Kahekili II, full name Kahekilinuiʻahumanu, (c. 1737–1794) was an ali'i (Moʻi) of Maui. His name was short for Kāne-Hekili after the Hawaiian god of thunder. Because Kāne-Hekili was believed to be black on one side, Kahekili tattooed one side of his body from head to foot. He was called Titeeree, King of Mowee by European explorers.
He was born about 1710-1737 in Hāliʻimaile on the island of Maui. His father was Kekaulike Kalani-nui-Kui-Hono-i-Kamoku the 23rd Moʻi of Maui. His mother was Kekuaipoiwa-nui Kalani-kauhihiwakama Wanakapu (Kekuiapoiwa I, half-sister of Kekaulike). He had at least two wives, and three or four sons and two daughters.
His sister was Kalola.
His kingdom encompassed seven of the Hawaiian Islands except the Island of Hawaiʻi and paved the way for the creation of a unified Kingdom of Hawaii by Kamehameha I. He succeeded his brother Kamehameha-nui ʻAilūʻau as king of Maui, Lanai and Molokaʻi in 1765.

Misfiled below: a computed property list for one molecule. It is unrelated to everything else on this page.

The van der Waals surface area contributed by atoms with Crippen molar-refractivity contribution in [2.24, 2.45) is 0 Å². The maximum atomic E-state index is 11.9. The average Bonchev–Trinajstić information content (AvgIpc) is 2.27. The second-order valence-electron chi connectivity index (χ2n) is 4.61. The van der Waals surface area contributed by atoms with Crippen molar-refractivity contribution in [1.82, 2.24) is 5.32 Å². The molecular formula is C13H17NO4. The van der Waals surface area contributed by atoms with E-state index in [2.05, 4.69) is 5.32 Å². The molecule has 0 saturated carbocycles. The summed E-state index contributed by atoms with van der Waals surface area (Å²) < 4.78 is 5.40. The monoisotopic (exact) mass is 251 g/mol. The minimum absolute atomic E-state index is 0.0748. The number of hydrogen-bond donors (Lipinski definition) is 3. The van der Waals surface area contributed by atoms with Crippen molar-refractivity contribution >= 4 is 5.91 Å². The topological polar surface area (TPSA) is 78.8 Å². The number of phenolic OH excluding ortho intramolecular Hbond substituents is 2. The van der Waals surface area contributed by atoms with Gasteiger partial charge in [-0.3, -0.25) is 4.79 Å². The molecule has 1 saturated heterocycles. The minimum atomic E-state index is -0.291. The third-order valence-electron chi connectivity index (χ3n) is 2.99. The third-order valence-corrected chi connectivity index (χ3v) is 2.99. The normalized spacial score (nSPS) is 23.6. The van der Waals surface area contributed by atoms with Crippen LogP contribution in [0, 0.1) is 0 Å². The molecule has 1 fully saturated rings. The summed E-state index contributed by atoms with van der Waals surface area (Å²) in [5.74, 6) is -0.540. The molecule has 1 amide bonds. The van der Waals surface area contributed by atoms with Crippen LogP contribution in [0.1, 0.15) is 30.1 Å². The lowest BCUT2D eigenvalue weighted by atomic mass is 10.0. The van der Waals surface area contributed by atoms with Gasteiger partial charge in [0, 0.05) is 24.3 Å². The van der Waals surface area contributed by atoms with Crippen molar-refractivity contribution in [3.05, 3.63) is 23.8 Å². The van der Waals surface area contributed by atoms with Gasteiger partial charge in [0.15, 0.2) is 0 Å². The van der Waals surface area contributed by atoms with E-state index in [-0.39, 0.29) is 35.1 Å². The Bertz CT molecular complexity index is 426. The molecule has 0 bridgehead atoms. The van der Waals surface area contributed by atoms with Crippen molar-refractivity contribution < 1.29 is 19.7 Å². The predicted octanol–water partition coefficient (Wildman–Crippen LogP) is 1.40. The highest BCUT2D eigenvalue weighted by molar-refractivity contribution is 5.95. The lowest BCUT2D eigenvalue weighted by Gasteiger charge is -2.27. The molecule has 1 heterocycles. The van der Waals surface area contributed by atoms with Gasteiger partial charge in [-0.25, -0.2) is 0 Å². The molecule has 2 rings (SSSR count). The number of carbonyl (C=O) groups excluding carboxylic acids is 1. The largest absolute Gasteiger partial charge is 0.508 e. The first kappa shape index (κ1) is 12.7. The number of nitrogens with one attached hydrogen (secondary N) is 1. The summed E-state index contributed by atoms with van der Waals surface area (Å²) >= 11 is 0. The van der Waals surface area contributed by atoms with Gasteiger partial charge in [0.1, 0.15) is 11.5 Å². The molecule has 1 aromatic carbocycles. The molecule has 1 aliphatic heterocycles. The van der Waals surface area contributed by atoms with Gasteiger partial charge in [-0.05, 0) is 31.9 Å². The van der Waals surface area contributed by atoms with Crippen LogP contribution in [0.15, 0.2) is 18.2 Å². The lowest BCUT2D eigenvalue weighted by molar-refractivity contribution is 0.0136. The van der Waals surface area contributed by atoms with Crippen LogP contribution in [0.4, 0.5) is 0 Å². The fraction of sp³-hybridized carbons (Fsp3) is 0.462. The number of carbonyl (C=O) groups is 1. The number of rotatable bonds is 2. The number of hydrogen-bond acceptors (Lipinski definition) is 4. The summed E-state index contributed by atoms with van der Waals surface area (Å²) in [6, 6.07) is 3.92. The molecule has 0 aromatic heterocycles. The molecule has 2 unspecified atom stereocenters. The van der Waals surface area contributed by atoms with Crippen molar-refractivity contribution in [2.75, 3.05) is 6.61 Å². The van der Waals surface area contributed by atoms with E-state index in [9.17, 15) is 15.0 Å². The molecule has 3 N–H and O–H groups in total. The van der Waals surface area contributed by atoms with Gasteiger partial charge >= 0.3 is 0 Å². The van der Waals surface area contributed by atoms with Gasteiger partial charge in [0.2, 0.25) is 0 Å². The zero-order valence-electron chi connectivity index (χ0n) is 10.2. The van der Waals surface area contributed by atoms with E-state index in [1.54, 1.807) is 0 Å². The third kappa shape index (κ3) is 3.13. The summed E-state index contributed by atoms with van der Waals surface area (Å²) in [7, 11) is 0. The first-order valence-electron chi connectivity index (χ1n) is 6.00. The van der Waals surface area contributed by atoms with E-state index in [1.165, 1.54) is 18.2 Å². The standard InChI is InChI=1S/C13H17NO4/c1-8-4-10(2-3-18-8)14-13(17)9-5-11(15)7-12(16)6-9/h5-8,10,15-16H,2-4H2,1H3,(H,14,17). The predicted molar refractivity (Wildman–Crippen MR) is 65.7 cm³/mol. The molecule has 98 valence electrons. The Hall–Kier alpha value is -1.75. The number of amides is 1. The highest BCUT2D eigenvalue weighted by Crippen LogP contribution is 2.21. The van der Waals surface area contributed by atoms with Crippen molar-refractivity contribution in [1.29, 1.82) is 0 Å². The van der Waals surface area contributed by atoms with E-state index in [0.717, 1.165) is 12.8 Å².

He conquered King Kahahana of Oʻahu and killed most of the Oʻahu chiefs that stood in his way, using their skeletons to construct a house of bones. This insurrection of the Oʻahu chiefs is known as Waipi‘o-Kimopo. He had influence on Kauaʻi through his brother Kaeokulani who was the consort of Kamakahelei, Queen regnant of Kauaʻi. After his death in Waikīkī in July 1794, war broke out between his son Kalanikūpule, King of Oʻahu, and his brother Kaeokulani over succession to Kingdom of Maui. Kalanikūpule eventually overcame his uncles on December 6, 1794.
As Kalanikupule's forces were weakened it gave Kamehameha a chance to conquer Maui. The Kingdom of Maui would eventually fall after Kamehameha defeated the combined forces of Oʻahu and Maui in the Battle of Nuʻuanu on May 1, 1795 less than a year after Kahekili's death.
- Hokoana, Kuʻulei; Norton, Kauʻi (2007). "Kahekilinuiʻahumanu: Kahekili study guide" (PDF). Kauahea Inc. and the Maui Arts & Cultural Center. Retrieved 2009-12-03.
- Christopher Buyers. "Maui Genealogy". Royal Ark web site. Retrieved 2009-12-08.
- Kamakau, Samuel M. (1961). Ruling Chiefs of Hawaii. Kamehama Schools Press.
| Aliʻi nui of Maui
1765 - August 27, 1791
| Aliʻi nui of Oʻahu
1783 - 1793